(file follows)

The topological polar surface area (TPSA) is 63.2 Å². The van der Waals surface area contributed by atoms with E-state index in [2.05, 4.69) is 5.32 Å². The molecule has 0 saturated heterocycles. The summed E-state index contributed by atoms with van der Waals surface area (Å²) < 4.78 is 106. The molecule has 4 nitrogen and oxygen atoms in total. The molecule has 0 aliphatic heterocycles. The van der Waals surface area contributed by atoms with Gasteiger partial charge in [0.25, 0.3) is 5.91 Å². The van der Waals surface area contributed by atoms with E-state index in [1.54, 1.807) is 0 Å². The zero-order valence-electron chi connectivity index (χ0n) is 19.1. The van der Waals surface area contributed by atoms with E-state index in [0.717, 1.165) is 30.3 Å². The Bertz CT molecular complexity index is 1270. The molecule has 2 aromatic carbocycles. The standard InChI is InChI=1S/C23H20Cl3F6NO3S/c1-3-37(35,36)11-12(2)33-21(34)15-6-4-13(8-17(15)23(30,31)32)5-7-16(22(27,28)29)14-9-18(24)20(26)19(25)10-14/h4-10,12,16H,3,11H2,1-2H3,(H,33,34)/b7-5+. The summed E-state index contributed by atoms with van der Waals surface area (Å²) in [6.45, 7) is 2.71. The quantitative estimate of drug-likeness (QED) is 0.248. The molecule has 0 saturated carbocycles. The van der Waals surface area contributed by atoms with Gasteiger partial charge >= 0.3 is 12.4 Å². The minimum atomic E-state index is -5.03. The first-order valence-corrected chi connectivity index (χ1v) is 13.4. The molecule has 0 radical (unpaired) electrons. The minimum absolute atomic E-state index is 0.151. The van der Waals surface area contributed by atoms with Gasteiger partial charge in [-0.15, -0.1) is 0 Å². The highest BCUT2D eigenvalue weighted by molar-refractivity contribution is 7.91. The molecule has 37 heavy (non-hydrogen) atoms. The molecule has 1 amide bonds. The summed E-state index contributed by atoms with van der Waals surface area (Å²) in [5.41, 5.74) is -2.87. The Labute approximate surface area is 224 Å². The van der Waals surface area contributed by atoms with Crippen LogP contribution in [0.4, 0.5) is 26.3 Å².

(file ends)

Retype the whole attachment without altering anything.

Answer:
The topological polar surface area (TPSA) is 63.2 Å². The van der Waals surface area contributed by atoms with E-state index in [2.05, 4.69) is 5.32 Å². The molecule has 0 saturated heterocycles. The summed E-state index contributed by atoms with van der Waals surface area (Å²) < 4.78 is 106. The molecule has 4 nitrogen and oxygen atoms in total. The molecule has 0 aliphatic heterocycles. The van der Waals surface area contributed by atoms with Gasteiger partial charge in [0.25, 0.3) is 5.91 Å². The van der Waals surface area contributed by atoms with E-state index in [1.54, 1.807) is 0 Å². The zero-order valence-electron chi connectivity index (χ0n) is 19.1. The van der Waals surface area contributed by atoms with E-state index in [0.717, 1.165) is 30.3 Å². The Bertz CT molecular complexity index is 1270. The molecule has 2 aromatic carbocycles. The standard InChI is InChI=1S/C23H20Cl3F6NO3S/c1-3-37(35,36)11-12(2)33-21(34)15-6-4-13(8-17(15)23(30,31)32)5-7-16(22(27,28)29)14-9-18(24)20(26)19(25)10-14/h4-10,12,16H,3,11H2,1-2H3,(H,33,34)/b7-5+. The summed E-state index contributed by atoms with van der Waals surface area (Å²) in [6.45, 7) is 2.71. The quantitative estimate of drug-likeness (QED) is 0.248. The molecule has 0 saturated carbocycles. The van der Waals surface area contributed by atoms with Gasteiger partial charge >= 0.3 is 12.4 Å². The minimum atomic E-state index is -5.03. The first-order valence-corrected chi connectivity index (χ1v) is 13.4. The molecule has 0 radical (unpaired) electrons. The minimum absolute atomic E-state index is 0.151. The van der Waals surface area contributed by atoms with Gasteiger partial charge in [-0.15, -0.1) is 0 Å². The highest BCUT2D eigenvalue weighted by molar-refractivity contribution is 7.91. The molecule has 37 heavy (non-hydrogen) atoms. The molecule has 1 amide bonds. The summed E-state index contributed by atoms with van der Waals surface area (Å²) in [5.41, 5.74) is -2.87. The Labute approximate surface area is 224 Å². The van der Waals surface area contributed by atoms with Crippen LogP contribution in [0.4, 0.5) is 26.3 Å².